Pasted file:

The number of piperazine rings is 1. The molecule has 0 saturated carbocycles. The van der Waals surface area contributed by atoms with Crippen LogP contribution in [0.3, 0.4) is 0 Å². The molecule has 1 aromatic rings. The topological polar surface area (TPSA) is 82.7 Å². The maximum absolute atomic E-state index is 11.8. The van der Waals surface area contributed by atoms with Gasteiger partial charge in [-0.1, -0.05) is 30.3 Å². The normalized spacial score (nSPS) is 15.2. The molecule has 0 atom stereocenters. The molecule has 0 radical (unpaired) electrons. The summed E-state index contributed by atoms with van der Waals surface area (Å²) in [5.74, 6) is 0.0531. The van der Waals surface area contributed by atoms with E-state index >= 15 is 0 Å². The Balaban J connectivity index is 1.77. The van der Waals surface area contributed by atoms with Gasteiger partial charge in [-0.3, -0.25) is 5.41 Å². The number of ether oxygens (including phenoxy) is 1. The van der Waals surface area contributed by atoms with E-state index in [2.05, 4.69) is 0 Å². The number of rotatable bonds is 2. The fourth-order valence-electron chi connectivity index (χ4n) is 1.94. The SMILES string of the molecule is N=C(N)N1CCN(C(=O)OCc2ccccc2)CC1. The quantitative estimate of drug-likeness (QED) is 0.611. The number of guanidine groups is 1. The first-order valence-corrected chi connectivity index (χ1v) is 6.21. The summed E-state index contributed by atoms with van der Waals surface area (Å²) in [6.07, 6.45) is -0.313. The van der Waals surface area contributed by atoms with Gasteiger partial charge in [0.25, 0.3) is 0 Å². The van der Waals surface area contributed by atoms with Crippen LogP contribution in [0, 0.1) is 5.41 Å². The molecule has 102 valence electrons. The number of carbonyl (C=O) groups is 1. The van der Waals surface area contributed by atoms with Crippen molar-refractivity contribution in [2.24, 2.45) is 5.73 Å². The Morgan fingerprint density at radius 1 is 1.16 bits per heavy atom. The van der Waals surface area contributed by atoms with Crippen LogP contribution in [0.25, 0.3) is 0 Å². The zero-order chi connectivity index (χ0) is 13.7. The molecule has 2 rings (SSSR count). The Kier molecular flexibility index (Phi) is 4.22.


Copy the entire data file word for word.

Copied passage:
The number of piperazine rings is 1. The molecule has 0 saturated carbocycles. The van der Waals surface area contributed by atoms with Crippen LogP contribution in [0.3, 0.4) is 0 Å². The molecule has 1 aromatic rings. The topological polar surface area (TPSA) is 82.7 Å². The maximum absolute atomic E-state index is 11.8. The van der Waals surface area contributed by atoms with Gasteiger partial charge in [-0.1, -0.05) is 30.3 Å². The normalized spacial score (nSPS) is 15.2. The molecule has 0 atom stereocenters. The molecule has 0 radical (unpaired) electrons. The summed E-state index contributed by atoms with van der Waals surface area (Å²) in [5.74, 6) is 0.0531. The van der Waals surface area contributed by atoms with E-state index >= 15 is 0 Å². The Balaban J connectivity index is 1.77. The van der Waals surface area contributed by atoms with Gasteiger partial charge in [-0.3, -0.25) is 5.41 Å². The number of ether oxygens (including phenoxy) is 1. The van der Waals surface area contributed by atoms with E-state index in [2.05, 4.69) is 0 Å². The number of rotatable bonds is 2. The fourth-order valence-electron chi connectivity index (χ4n) is 1.94. The SMILES string of the molecule is N=C(N)N1CCN(C(=O)OCc2ccccc2)CC1. The quantitative estimate of drug-likeness (QED) is 0.611. The number of guanidine groups is 1. The first-order valence-corrected chi connectivity index (χ1v) is 6.21. The summed E-state index contributed by atoms with van der Waals surface area (Å²) in [6.07, 6.45) is -0.313. The van der Waals surface area contributed by atoms with Gasteiger partial charge in [0.25, 0.3) is 0 Å². The van der Waals surface area contributed by atoms with Crippen LogP contribution in [0, 0.1) is 5.41 Å². The molecule has 102 valence electrons. The number of carbonyl (C=O) groups is 1. The van der Waals surface area contributed by atoms with Crippen molar-refractivity contribution in [2.24, 2.45) is 5.73 Å². The Morgan fingerprint density at radius 1 is 1.16 bits per heavy atom. The van der Waals surface area contributed by atoms with Crippen LogP contribution in [0.25, 0.3) is 0 Å². The zero-order chi connectivity index (χ0) is 13.7. The molecule has 2 rings (SSSR count). The Kier molecular flexibility index (Phi) is 4.22.